- You can improve your attic ventilation by: adding baffle rafters to the sauffitts. Using motorized or self revolving turbines, using and proper utilisation of attic ventilators.

Cost factors:
We have experienced a lot, and a lot of horror stories of: pricing inadequacy, budgeting surprises or under-delivered work. The following factors are the main contributors to attic insulation price: (price per square foot or in total)

● Type and material of your insulation (both existing and new material used)
● Square footage of your attic(s)
● Contractor or insulation team’s installer’s fee
● Attic Ventilation factors

Material types: there are a few different types of insulators, in which all of them could be used for an attic, however Fiberglass and cellulose loosefill are most common, standard and practical remedies.

Fiberglass / glass fiber insulation
R-value per inch: 2.7–3.1
Made of: Recycled glass or sand that's melted and spun into fibers
- Lighter in weight than cellulose and mineral wool
- Usually a thicker layer needs to be put in order to compensate for future settling
- Fire proof
- Moisture controlling factor
- Less welcoming to pest and rodents than the rest
- Loosefill (neater, more precise installation process)

R-value per inch: 3.2–3.8
Made of: Fibers from recycled post-consumer paper / wood chips that are treated for insect and fire resistance
- The most common blown-in material used
- it can rot and grow mold if exposed to moisture
- Heavy weight and moisture absorbent
- Welcoming to pest and rodents as material has organic source/scent

Mineral wool
R-value per inch: 3.0–3.3
Made of: Fibers from rock or recycled slag from blast furnaces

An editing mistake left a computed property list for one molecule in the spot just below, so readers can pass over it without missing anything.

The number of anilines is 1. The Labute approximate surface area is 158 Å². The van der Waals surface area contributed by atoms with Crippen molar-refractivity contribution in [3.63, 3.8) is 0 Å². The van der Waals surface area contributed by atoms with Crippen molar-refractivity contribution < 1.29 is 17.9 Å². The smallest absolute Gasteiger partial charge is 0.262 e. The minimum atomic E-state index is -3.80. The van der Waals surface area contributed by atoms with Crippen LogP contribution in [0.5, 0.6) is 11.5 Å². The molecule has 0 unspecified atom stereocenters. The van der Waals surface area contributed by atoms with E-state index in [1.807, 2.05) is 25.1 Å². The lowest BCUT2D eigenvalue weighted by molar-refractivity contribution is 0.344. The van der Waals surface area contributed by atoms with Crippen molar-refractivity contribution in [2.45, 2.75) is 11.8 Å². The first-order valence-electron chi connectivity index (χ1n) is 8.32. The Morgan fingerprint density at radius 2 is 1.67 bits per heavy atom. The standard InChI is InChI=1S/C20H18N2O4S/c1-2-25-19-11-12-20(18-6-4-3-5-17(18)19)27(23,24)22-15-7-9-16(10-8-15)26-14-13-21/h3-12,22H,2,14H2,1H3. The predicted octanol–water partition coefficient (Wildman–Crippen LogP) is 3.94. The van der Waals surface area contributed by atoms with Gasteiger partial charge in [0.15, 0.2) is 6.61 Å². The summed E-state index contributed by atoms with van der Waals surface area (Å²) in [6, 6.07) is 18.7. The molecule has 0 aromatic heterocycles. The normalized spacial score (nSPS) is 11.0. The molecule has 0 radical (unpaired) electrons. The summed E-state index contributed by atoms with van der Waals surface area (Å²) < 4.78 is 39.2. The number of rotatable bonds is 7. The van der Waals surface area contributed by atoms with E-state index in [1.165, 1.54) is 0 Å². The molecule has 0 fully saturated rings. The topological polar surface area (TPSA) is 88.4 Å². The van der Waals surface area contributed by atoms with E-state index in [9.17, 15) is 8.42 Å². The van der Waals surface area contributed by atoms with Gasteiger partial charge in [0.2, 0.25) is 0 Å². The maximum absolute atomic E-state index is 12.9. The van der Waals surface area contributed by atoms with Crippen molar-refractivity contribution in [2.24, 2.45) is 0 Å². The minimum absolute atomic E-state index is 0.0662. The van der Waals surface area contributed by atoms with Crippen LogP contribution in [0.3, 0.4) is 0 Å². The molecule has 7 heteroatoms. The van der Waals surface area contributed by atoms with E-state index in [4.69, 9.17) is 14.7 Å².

- Offers natural fire resistance
- costs more than other loose-fill materials.
- Usually comes in form of batts
- Not ideal for attic as bats need to be passed through the attic hatch and that's not easy due to space limitation


- Do I get a rebate if I improve my attic insulation?
Ans: attic insulation upgrade is among the most incentivised items across multiple programs and rebate platforms. The amount and qualifications of rebate eligibility are dependent on factors such as: original depth, type and condition of insulation, rebate history, age of house, type of primary heating source and Gas and Hydro providers.

- Do I need to remove my old insulation when doing attic insulation?
Ans: this depends on the condition and type of the old original insulation. In case of mold, mildew, moldy insulation or any other kind of contamination, the existing insulation needs to be removed. However, most of the time, especially if proper airflow within the attic is maintained using ventilators or baffle rafters, and as a result the insulation is intact and undamaged, you can keep the old insulation and only upgrade it to a new one.

- Which one is better for insulating the attic? cellulose or glass fiber?
Ans: they are both among the most vastly used materials for attic insulation, however glass fiber
is lighter in weight, lasts longer and much more resistant to moisture and mold growth.